Background House dust mite (HDM) is the most common aeroallergen causing sensitization in many Western countries and is often used in allergen inhalation challenges. The concentration of inhaled allergen causing an early asthmatic reaction [provocative concentration of inhaled allergen causing a 20% fall of forced expiratory volume in 1 s (FEV1)(PC20 allergen)] needs to be predicted for safety reasons to estimate accurately the severity of allergen-induced airway responsiveness. This can be accomplished by using the degree of non-specific airway responsiveness and skin sensitivity to allergen.
Objective We derived prediction equations for HDM challenges using PC20 histamine or PC20 methacholine and skin sensitivity data obtained from patients with mild to moderate persistent asthma and validated these equations in an independent asthma population.
Methods PC20 histamine or PC20 methacholine, skin sensitivity, and PC20 allergen were collected retrospectively from 159 asthmatic patients participating in allergen challenge trials. Both the histamine and methacholine groups (n=75 and n=84, respectively), were divided randomly into a reference group to derive new equations to predict PC20 allergen, and a validation group to test the new equations.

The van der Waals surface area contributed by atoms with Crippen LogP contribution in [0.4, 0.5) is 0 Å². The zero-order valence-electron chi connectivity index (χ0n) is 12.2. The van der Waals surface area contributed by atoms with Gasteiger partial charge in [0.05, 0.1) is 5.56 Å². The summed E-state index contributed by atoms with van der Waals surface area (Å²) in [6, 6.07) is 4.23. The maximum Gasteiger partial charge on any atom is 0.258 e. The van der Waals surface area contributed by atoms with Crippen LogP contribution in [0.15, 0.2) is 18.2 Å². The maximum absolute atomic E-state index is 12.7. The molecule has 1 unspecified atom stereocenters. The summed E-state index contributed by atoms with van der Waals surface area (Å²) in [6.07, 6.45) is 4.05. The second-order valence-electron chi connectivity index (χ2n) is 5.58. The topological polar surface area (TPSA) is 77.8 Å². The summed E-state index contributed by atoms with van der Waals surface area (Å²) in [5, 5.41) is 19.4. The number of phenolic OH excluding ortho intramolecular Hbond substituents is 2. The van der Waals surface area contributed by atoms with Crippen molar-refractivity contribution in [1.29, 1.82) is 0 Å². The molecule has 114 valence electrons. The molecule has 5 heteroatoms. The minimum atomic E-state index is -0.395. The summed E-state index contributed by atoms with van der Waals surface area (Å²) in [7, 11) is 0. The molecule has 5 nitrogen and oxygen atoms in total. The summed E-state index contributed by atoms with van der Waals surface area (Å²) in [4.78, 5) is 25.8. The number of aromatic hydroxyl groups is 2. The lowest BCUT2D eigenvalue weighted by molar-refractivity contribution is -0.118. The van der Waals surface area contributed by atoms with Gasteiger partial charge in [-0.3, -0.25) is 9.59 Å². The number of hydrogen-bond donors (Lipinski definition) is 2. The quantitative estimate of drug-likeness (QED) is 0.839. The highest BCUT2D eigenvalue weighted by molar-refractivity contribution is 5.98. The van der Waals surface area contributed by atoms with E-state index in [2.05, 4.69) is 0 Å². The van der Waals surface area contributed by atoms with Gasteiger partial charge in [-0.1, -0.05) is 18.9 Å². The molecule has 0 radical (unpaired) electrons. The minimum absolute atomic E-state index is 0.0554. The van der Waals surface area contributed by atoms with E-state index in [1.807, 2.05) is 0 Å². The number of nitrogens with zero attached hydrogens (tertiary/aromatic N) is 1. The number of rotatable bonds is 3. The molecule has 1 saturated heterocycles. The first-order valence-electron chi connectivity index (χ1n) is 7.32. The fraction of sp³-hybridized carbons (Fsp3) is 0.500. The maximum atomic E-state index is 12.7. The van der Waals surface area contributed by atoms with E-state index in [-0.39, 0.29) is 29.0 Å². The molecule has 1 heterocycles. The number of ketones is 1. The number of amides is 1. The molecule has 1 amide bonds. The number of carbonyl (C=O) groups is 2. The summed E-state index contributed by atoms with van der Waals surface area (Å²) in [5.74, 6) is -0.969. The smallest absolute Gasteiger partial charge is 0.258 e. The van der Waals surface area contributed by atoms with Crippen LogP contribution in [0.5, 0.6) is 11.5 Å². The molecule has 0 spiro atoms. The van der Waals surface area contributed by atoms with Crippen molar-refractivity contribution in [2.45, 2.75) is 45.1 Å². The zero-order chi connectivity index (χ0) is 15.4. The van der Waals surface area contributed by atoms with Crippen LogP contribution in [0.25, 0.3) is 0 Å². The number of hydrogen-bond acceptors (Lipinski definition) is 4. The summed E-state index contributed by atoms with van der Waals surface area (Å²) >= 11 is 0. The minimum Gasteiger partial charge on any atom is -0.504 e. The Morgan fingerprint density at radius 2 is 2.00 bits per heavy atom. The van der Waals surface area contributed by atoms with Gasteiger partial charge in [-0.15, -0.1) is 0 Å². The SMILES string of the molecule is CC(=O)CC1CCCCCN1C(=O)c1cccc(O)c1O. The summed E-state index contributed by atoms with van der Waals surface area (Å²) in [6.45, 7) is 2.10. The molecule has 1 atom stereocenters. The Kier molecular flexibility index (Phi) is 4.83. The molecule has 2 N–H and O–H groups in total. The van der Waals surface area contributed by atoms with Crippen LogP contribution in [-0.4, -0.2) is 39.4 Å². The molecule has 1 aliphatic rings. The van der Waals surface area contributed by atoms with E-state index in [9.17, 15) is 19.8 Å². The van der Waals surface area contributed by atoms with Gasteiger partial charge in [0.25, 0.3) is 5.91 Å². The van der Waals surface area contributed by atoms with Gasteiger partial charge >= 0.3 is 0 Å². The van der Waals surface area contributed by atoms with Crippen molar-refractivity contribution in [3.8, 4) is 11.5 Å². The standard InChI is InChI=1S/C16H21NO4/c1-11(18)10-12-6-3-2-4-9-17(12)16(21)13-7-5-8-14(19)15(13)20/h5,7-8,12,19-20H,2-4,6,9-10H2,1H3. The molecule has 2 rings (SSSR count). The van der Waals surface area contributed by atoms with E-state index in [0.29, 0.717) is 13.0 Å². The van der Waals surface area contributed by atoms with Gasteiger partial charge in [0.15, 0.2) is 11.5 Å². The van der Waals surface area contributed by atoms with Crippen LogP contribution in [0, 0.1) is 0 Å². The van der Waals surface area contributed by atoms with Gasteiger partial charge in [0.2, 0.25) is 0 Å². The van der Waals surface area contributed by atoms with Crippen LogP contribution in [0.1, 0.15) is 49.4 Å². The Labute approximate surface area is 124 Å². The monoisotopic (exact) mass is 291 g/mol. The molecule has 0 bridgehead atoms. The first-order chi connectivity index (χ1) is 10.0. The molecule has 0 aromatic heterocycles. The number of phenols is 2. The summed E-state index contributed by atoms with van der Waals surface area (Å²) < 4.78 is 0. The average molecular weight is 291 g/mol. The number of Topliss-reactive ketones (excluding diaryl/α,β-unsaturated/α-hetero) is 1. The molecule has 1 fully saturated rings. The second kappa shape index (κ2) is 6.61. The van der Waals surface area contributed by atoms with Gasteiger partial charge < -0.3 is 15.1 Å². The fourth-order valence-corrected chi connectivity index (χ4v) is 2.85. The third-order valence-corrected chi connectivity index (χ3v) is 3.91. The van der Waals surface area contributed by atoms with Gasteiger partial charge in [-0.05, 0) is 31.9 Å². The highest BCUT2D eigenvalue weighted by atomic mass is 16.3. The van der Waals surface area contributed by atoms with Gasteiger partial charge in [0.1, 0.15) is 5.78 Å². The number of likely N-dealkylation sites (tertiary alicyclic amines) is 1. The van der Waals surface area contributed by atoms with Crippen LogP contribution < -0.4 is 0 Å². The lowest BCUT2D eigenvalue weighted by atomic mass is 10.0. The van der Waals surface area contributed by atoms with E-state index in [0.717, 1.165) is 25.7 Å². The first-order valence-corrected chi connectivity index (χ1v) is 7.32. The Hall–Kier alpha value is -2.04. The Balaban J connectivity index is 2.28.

Results Multiple linear regression analysis revealed that PC20 allergen could be predicted either from PC20 methacholine only (10log PC20 allergen=−0.902+0.741·10log PC20 methacholine) or from PC20 histamine and skin sensitivity (SS) (10log PC20 allergen=−0.494+0.231·10log SS+0.546·10log PC20 histamine). In the validation study, these new equations accurately predicted PC20 allergen following inhalation of HDM allergen allowing a safe starting concentration of allergen of three doubling concentrations below predicted PC20 allergen in all cases.
Conclusion The early asthmatic response to inhaled HDM extract is predominantly determined by non-specific airway responsiveness to methacholine or histamine, whereas the influence of the cutaneous sensitivity to HDM appears to be rather limited. Our new equations accurately predict PC20 allergen and hence are suitable for implementation in HDM inhalation studies.